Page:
ICD-9 Diagnosis Code V06.6

Nd vac strp pnumn/inflnz

Diagnosis Code V06.6

ICD-9: V06.6
Short Description: Nd vac strp pnumn/inflnz
Long Description: Need for prophylactic vaccination and inoculation against streptococcus pneumoniae [pneumococcus] and influenza
This is the 2014 version of the ICD-9-CM diagnosis code V06.6

Code Classification
  • Supplementary classification of factors influencing health status and contact with health services (E)
    • Persons with potential health hazards related to communicable diseases (V01-V09)
      • V06 Need for prophylactic vaccination and inoculation against combinations of diseases

Information for Medical Professionals

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The ICD-10 and ICD-9 GEMs are used to facilitate linking between the diagnosis codes in ICD-9-CM and the new ICD-10-CM code set. The GEMs are the raw material from which providers, health information vendors and payers can derive specific applied mappings to meet their needs.

Index of Diseases and Injuries
References found for the code V06.6 in the Index of Diseases and Injuries:

    • Admission (encounter)
      • for
        • vaccination, prophylactic (against)
          • influenza V04.81
            • with
              • Streptococcus pneumoniae [pneumococcus] V06.6
          • Streptococcus pneumoniae [pneumococcus] V03.82
            • with
              • influenza V06.6
    • Vaccination
      • prophylactic (against) V05.9
        • influenza V04.81
          • with
            • Streptococcus pneumoniae [pneumococcus] V06.6
        • Streptococcus pneumoniae [pneumococcus] V03.82
          • with
            • influenza V06.6

Information for Patients


Flu Shot

Also called: Flu vaccine

Flu is a respiratory infection caused by a number of viruses. Most people with the flu get better on their own. But it can be serious. It can cause complications and sometimes even death. Getting the flu vaccine every year is the best way to lower your chance of getting the flu and spreading it to others.

The flu vaccine causes antibodies to develop in your body about two weeks after you get it. These antibodies provide protection against infection with the viruses that are in the vaccine.

Flu vaccines can either be shots or nasal sprays. There is also a high-dose version for people 65 and older. Ask your health care provider which one is right for you.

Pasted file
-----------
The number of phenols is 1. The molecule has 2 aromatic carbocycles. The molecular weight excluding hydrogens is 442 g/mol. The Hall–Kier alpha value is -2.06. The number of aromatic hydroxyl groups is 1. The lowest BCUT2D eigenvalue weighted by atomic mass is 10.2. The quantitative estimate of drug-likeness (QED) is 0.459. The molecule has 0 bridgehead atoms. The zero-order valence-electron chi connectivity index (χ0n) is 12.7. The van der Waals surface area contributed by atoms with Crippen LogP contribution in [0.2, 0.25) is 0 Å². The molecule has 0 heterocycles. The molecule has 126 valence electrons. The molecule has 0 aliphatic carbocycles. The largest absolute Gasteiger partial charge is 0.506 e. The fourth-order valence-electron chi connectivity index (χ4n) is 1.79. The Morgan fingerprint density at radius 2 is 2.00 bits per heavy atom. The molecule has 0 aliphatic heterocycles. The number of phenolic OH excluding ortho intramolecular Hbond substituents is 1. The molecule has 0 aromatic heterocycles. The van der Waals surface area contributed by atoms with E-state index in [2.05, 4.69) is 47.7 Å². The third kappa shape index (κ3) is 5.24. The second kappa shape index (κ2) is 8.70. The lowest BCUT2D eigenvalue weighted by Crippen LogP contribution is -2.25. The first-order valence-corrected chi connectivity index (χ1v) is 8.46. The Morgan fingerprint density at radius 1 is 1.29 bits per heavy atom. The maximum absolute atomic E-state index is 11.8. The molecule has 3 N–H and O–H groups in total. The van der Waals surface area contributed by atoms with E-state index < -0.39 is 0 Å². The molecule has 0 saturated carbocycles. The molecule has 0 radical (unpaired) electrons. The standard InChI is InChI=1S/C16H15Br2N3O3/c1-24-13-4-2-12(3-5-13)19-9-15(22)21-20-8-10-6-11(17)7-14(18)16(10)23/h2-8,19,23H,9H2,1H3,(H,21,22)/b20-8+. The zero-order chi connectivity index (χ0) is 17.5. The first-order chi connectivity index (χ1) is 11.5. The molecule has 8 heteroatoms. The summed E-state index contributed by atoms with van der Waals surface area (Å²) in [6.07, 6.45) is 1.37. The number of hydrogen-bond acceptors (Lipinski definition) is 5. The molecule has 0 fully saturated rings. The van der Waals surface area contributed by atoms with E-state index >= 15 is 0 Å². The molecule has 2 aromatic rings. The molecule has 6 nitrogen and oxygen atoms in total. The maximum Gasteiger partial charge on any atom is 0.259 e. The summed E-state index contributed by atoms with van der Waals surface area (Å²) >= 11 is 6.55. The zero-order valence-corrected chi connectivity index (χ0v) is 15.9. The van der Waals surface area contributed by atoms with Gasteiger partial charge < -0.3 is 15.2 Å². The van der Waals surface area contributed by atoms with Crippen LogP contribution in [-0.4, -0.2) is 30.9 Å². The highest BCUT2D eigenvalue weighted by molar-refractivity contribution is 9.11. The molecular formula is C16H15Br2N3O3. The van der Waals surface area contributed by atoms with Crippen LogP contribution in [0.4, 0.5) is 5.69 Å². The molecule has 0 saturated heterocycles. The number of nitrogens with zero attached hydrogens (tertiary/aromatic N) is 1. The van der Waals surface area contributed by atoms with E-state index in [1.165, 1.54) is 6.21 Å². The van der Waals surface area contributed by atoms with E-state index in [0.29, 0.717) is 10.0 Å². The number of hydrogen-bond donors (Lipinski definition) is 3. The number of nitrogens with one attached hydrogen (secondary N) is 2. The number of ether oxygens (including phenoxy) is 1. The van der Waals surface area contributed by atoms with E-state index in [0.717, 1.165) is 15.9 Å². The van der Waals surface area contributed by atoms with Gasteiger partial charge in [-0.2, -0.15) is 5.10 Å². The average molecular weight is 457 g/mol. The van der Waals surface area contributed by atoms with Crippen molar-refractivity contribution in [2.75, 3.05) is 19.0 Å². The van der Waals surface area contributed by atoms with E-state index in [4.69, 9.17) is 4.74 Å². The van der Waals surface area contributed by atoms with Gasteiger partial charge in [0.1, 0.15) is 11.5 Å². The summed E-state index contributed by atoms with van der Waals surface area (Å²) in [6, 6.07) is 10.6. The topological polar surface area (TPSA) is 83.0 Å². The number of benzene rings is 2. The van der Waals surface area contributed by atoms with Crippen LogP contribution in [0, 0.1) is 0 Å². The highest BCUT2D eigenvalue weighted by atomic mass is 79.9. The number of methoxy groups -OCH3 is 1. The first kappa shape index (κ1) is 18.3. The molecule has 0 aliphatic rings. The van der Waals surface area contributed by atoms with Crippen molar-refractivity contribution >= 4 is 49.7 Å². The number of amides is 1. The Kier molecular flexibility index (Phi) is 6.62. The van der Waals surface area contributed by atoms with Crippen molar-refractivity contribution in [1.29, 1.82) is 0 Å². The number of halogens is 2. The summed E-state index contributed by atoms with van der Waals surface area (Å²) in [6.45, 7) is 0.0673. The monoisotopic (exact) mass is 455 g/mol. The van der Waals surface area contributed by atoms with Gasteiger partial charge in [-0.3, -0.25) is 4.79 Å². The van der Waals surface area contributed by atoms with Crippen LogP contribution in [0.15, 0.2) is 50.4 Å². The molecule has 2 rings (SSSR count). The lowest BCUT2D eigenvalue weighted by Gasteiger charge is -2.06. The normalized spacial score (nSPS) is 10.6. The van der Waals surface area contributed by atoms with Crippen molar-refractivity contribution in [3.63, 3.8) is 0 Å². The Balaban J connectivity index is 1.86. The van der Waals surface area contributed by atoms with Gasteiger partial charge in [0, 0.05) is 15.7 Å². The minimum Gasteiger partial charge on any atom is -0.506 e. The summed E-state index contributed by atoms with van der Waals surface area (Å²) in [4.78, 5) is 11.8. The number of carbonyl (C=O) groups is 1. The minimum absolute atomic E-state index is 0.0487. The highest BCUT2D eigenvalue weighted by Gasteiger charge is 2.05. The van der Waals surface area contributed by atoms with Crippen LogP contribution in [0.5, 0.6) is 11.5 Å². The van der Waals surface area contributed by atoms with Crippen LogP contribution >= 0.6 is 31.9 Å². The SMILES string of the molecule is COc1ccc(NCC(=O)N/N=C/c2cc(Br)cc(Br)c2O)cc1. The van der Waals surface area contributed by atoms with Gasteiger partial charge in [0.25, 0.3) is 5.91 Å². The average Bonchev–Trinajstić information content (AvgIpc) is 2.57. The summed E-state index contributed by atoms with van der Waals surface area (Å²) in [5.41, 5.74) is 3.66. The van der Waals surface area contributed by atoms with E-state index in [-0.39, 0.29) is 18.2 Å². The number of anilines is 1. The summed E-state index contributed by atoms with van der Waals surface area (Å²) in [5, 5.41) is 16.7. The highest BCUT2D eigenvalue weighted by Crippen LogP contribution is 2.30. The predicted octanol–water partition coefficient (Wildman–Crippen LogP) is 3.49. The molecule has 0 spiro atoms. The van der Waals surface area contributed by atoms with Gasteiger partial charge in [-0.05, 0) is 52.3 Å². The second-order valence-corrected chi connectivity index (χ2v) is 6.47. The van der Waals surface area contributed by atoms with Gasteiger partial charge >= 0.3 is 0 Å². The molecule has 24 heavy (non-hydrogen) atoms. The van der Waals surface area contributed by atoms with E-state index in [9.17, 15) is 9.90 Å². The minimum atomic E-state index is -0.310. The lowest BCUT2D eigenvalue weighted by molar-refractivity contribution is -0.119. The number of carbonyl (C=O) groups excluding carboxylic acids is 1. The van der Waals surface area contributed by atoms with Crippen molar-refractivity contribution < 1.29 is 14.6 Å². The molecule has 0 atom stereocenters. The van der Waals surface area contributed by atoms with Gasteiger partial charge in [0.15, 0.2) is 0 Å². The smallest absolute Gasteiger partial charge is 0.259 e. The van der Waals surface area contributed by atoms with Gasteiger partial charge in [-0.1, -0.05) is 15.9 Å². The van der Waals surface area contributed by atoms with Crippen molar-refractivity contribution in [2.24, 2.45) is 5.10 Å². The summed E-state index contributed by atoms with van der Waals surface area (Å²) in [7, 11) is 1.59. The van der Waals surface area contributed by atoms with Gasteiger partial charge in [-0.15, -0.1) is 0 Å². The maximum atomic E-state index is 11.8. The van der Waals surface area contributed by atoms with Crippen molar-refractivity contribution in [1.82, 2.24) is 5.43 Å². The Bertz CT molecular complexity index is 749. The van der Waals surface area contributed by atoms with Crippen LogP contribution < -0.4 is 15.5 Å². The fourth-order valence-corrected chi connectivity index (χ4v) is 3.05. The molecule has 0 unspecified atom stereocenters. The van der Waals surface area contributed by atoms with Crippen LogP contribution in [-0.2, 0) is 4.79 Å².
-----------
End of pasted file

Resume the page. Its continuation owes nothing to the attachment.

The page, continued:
Everyone 6 months of age and older should get a flu vaccine every season. People with egg allergies should check with their doctors before getting a vaccine. Other exceptions are people who have

  • Had reactions to flu shots before
  • Guillain-Barre Syndrome
  • A fever

Centers for Disease Control and Prevention


[Read More]

Pneumococcal Infections

Also called: Streptococcus pneumoniae infections

Pneumococci are a type of streptococcus bacteria. The bacteria spread through contact with people who are ill or by healthy people who carry the bacteria in the back of their nose. Pneumococcal infections can be mild or severe. The most common types of infections are

  • Ear infections
  • Sinus infections
  • Pneumonia
  • Sepsis
  • Meningitis

How the diagnosis is made depends upon where the infection is. Your doctor will do a physical exam and health history. Possible tests may include blood, imaging, or lab tests. Treatment is with antibiotics. Vaccines can prevent pneumococcal infections. There are two vaccines. One is for infants and young children. The other is for people at high risk, including those who are over 65 years old, have chronic illnesses or weak immune systems, smoke, have asthma, or live in long-term care facilities.

Centers for Disease Control and Prevention

  • Meningitis - pneumococcal
  • Pneumococcal Conjugate Vaccine: What You Need to Know (Centers for Disease Control and Prevention)
  • Pneumococcal Disease: Information for Parents (Centers for Disease Control and Prevention)
  • Pneumococcal Disease: Information for Parents (American Academy of Family Physicians)
  • Pneumococcal Disease: Information for Parents (American Academy of Pediatrics)
  • Pneumococcal Polysaccharide Vaccine: What You Need to Know (Immunization Action Coalition)


[Read More]
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